(click on the picture for a larger view)

Heading down the road again, we came to a field grown up with hay.  Lee cut a path through the hay with his pickup and we followed him to a spot where we could park.  It was then a walk over the hill and down to the site of the half dugout where Lee and Wayne lived with their parents in the early 1950s.  Many stories were shared of the hard times growing up there. 

Finally lunch time, after driving to the historic Dempsey one-room school house.  We began with the raising of the flag on the school flag pole followed by a solemn playing of taps on the bugle by Jonathan Gleaves.  After a blessing it was time for lunch, catered by that unstoppable Debbie Gleaves.  Now there was time again for a Gleaves' favorite things - good food and good conversation!  After lunch, family members cleaned up, swept the floor and left the school house as we found it.  Back on the road to town, we passed the Grimes school house where Lee, Wayne, and Glenda's father and his siblings went to school.

The afternoon session met back in the hotel meeting room with a presentation by Alice Hix.  She told about TB's ancestors, how they came from England and settled in Virginia and Tennessee and she showed how this web site could be used to learn more about the Gleaves family.  Alice segued into the reunion auction by explaining how the Gleaves Family Association supported the GleavesFamily.com web site from its funds.  

The auction is always one of the most fun aspects of the reunion and this one did not fail to please.  First there were the wonderful items to bid on with many being made and donated by the reunion attendees.  There was home made pepper jelly in a number of heat catagories, Oh So Mild, So So Hot and Mucho Hot; home grown green beans put up using Mrs. Fuqua's recipe from a cookbook bought at a previous reunion; hand turned wood ball point pen; hand made lariat bowls; hand made tote bags; lovely hair bows for the little girls; eyeglass cases and a Gleaves class model boat kit.  But it was the friendly and competitive bidding among family members, urged on by the auctioneer, Lee Gleaves, that was the most fun.  Even young Mara got into the spirit of the bidding.  However, Lee would not accept her bids, saying she did not work.  Mara countered with the statement that her parents didn't work either.  Then Don McDermott slipped Mara some cash so she could buy something.  When all of the items had been auctioned, $1016 was raised for the Gleaves Family Association.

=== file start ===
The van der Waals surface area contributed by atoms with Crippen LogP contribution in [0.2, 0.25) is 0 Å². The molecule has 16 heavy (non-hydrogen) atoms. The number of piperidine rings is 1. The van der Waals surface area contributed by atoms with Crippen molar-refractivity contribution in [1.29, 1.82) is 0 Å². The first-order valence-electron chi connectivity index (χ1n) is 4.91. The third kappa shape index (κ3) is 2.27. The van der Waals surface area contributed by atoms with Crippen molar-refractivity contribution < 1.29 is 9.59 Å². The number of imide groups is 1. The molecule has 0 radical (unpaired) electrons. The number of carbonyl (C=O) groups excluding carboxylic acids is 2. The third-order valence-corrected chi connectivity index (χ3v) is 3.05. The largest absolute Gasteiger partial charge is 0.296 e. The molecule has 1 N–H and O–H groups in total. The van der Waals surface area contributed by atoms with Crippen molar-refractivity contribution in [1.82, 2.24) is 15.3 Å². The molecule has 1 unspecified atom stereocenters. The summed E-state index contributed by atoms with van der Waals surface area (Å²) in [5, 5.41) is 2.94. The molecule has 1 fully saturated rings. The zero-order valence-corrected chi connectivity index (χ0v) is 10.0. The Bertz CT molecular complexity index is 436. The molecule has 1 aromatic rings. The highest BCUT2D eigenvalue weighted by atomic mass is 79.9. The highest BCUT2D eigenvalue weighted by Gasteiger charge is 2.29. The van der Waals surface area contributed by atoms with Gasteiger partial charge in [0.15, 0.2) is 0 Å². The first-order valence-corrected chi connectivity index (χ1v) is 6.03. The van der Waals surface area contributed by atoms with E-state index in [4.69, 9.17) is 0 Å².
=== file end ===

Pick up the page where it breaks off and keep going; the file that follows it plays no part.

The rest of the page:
The reunion was quickly drawing to a close.  Jean Gleaves asked to speak.  She began by thanking Debbie and Lee for all of their hard work and efforts to give us such a fantastic reunion and she presented them with a card which everyone had signed.  After a standing ovation for Debbie and Lee, Jean said there was one more thing she wanted to talk about.  Every reunion seems to have one special, magical moment and this would be the one for this reunion.  Jean talked about the visit that morning to Brookside Cemetery and seeing the hand made stones on the Gleaves graves.  After the visit, Jean talked with Glenda Gleaves Whinery, whose family is in the funeral business, about acquiring an additional marker for the Gleaves graves.  It would be a stone about 4 feet high with GLEAVES on it and TB's and Nancy's names and date.  Underneath it would list their children.  On the back side of the stone, it would list the children of TB and Lucinda. The cost for this stone would be $1200 and Jean began with a contribution from she and Jerry.  Her contribution was quickly followed by others from TB's descendants and within 5 minutes the entire amount was raised!  Soon when Gleaves visit Brookside Cemetery, they will be able to quickly find the graves of their ancestors and know that they are remembered and loved.

As everyone hugged goodbye,  they all said, "See you in Nashville in 2012!"